FinTech’s millennial audience needs help

As digitally savvy consumers just starting out in life, millennials are more inclined to use new FinTech products than the average population. But while they know the digital realm, the largest living generation on Earth is still fairly new at the credit game. Many are just starting to use credit instruments and, with such young credit histories, they’re more at risk of tarnishing their financial reputation by abusing them. Research conducted by OppLoans, a financial technology firm found that millennials felt that their credit scores prevented them from reaching financial goals like buying a car, buying a home, or accessing loans. In fact, just 39% of people ages 25-34 own a home today, compared with 48% in 1977. The survey also found that:

  • 24% had received insufficient educations about the habits and techniques required to build a strong credit history.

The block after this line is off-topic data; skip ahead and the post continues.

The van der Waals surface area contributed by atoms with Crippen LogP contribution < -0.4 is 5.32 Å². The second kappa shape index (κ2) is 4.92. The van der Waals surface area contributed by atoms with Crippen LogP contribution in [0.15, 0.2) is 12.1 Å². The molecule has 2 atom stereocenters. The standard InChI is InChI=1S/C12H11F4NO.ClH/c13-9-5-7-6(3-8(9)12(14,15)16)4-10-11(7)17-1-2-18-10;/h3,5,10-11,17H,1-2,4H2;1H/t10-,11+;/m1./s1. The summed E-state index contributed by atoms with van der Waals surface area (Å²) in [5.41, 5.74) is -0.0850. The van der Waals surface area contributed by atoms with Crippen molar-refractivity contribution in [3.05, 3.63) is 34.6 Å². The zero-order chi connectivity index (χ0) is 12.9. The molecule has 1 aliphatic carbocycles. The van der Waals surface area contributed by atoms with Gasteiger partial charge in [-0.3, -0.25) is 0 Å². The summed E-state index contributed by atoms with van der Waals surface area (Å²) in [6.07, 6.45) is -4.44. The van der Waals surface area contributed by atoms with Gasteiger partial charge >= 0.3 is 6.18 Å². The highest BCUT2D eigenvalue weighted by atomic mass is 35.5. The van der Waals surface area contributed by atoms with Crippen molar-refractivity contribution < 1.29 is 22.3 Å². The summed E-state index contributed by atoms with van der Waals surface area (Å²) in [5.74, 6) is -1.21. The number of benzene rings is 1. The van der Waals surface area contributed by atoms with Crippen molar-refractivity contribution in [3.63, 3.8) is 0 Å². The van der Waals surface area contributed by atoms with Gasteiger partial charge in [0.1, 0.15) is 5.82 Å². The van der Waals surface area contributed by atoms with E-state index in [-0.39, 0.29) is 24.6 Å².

• 15% surveyed said they regularly miss credit card payments.
  • 43% described their credit card debt as unmanageable.

The issue becomes particularly anxiety-producing for this generation when you factor in the enormous student loan debt that they’re currently shouldering. CNBC reports that, “Roughly 70 percent of grads leave college with student debt, and over 44 million Americans hold a total of $1.4 trillion in student loan debt.” The situation is only getting worse. Average loan debt skyrocketed by 20% between 2015 and 2016 and continues to climb today.